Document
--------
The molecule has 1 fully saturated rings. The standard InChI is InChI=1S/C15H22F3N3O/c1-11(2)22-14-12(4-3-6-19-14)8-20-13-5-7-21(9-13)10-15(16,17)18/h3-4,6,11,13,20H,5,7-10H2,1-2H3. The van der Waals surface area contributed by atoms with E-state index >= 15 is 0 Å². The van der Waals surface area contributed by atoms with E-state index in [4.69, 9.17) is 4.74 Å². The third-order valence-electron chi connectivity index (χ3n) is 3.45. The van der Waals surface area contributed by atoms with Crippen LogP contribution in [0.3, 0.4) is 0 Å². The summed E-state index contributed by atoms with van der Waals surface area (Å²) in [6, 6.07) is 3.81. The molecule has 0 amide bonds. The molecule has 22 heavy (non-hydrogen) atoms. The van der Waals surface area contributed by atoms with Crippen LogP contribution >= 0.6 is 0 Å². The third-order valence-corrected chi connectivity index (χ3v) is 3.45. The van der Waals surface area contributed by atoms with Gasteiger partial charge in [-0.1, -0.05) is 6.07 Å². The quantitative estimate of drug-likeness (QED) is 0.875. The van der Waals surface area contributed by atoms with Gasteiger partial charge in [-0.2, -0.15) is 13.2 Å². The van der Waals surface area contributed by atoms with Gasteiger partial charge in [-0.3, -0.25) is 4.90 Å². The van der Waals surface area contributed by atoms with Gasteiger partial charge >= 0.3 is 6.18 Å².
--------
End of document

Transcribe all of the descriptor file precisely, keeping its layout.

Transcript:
The molecule has 1 fully saturated rings. The standard InChI is InChI=1S/C15H22F3N3O/c1-11(2)22-14-12(4-3-6-19-14)8-20-13-5-7-21(9-13)10-15(16,17)18/h3-4,6,11,13,20H,5,7-10H2,1-2H3. The van der Waals surface area contributed by atoms with E-state index >= 15 is 0 Å². The van der Waals surface area contributed by atoms with E-state index in [4.69, 9.17) is 4.74 Å². The third-order valence-electron chi connectivity index (χ3n) is 3.45. The van der Waals surface area contributed by atoms with Crippen LogP contribution in [0.3, 0.4) is 0 Å². The summed E-state index contributed by atoms with van der Waals surface area (Å²) in [6, 6.07) is 3.81. The molecule has 0 amide bonds. The molecule has 22 heavy (non-hydrogen) atoms. The van der Waals surface area contributed by atoms with Crippen LogP contribution >= 0.6 is 0 Å². The third-order valence-corrected chi connectivity index (χ3v) is 3.45. The van der Waals surface area contributed by atoms with Gasteiger partial charge in [-0.1, -0.05) is 6.07 Å². The quantitative estimate of drug-likeness (QED) is 0.875. The van der Waals surface area contributed by atoms with Gasteiger partial charge in [-0.2, -0.15) is 13.2 Å². The van der Waals surface area contributed by atoms with Gasteiger partial charge in [-0.3, -0.25) is 4.90 Å². The van der Waals surface area contributed by atoms with Gasteiger partial charge >= 0.3 is 6.18 Å².